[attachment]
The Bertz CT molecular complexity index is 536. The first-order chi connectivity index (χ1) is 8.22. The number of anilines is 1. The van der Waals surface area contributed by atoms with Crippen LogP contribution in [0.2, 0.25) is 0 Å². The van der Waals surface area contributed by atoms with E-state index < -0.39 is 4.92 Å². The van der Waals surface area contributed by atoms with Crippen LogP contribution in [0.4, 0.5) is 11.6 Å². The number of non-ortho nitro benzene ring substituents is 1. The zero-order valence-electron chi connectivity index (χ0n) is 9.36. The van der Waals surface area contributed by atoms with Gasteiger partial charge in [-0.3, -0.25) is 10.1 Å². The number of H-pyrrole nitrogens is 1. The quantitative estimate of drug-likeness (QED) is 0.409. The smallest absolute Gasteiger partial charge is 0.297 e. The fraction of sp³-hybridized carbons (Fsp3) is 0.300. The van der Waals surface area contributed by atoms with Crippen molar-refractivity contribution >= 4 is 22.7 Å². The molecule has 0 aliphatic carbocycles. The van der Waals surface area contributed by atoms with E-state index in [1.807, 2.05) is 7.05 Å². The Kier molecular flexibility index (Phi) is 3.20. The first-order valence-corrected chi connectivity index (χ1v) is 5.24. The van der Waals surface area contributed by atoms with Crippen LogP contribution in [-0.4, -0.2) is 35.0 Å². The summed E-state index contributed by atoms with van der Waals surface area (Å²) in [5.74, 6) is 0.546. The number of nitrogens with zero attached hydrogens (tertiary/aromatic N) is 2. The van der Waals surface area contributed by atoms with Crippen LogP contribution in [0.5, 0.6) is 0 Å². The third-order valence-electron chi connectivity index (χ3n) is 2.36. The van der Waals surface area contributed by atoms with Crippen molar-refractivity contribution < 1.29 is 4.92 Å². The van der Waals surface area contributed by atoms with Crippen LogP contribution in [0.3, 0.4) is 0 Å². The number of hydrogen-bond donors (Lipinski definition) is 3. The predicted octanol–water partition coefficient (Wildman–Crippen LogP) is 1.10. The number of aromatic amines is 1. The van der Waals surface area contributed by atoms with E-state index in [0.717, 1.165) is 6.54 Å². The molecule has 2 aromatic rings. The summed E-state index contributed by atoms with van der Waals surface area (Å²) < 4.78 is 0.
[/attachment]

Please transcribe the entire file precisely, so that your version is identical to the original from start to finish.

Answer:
The Bertz CT molecular complexity index is 536. The first-order chi connectivity index (χ1) is 8.22. The number of anilines is 1. The van der Waals surface area contributed by atoms with Crippen LogP contribution in [0.2, 0.25) is 0 Å². The van der Waals surface area contributed by atoms with E-state index < -0.39 is 4.92 Å². The van der Waals surface area contributed by atoms with Crippen LogP contribution in [0.4, 0.5) is 11.6 Å². The number of non-ortho nitro benzene ring substituents is 1. The zero-order valence-electron chi connectivity index (χ0n) is 9.36. The van der Waals surface area contributed by atoms with Gasteiger partial charge in [-0.3, -0.25) is 10.1 Å². The number of H-pyrrole nitrogens is 1. The quantitative estimate of drug-likeness (QED) is 0.409. The smallest absolute Gasteiger partial charge is 0.297 e. The fraction of sp³-hybridized carbons (Fsp3) is 0.300. The van der Waals surface area contributed by atoms with Crippen molar-refractivity contribution >= 4 is 22.7 Å². The molecule has 0 aliphatic carbocycles. The van der Waals surface area contributed by atoms with E-state index in [1.807, 2.05) is 7.05 Å². The Kier molecular flexibility index (Phi) is 3.20. The first-order valence-corrected chi connectivity index (χ1v) is 5.24. The van der Waals surface area contributed by atoms with Crippen LogP contribution in [-0.4, -0.2) is 35.0 Å². The summed E-state index contributed by atoms with van der Waals surface area (Å²) in [5.74, 6) is 0.546. The number of nitrogens with zero attached hydrogens (tertiary/aromatic N) is 2. The van der Waals surface area contributed by atoms with Crippen LogP contribution in [0.5, 0.6) is 0 Å². The third-order valence-electron chi connectivity index (χ3n) is 2.36. The van der Waals surface area contributed by atoms with Crippen molar-refractivity contribution < 1.29 is 4.92 Å². The van der Waals surface area contributed by atoms with Crippen LogP contribution in [0.3, 0.4) is 0 Å². The number of hydrogen-bond donors (Lipinski definition) is 3. The predicted octanol–water partition coefficient (Wildman–Crippen LogP) is 1.10. The number of aromatic amines is 1. The van der Waals surface area contributed by atoms with E-state index in [0.717, 1.165) is 6.54 Å². The molecule has 2 aromatic rings. The summed E-state index contributed by atoms with van der Waals surface area (Å²) < 4.78 is 0.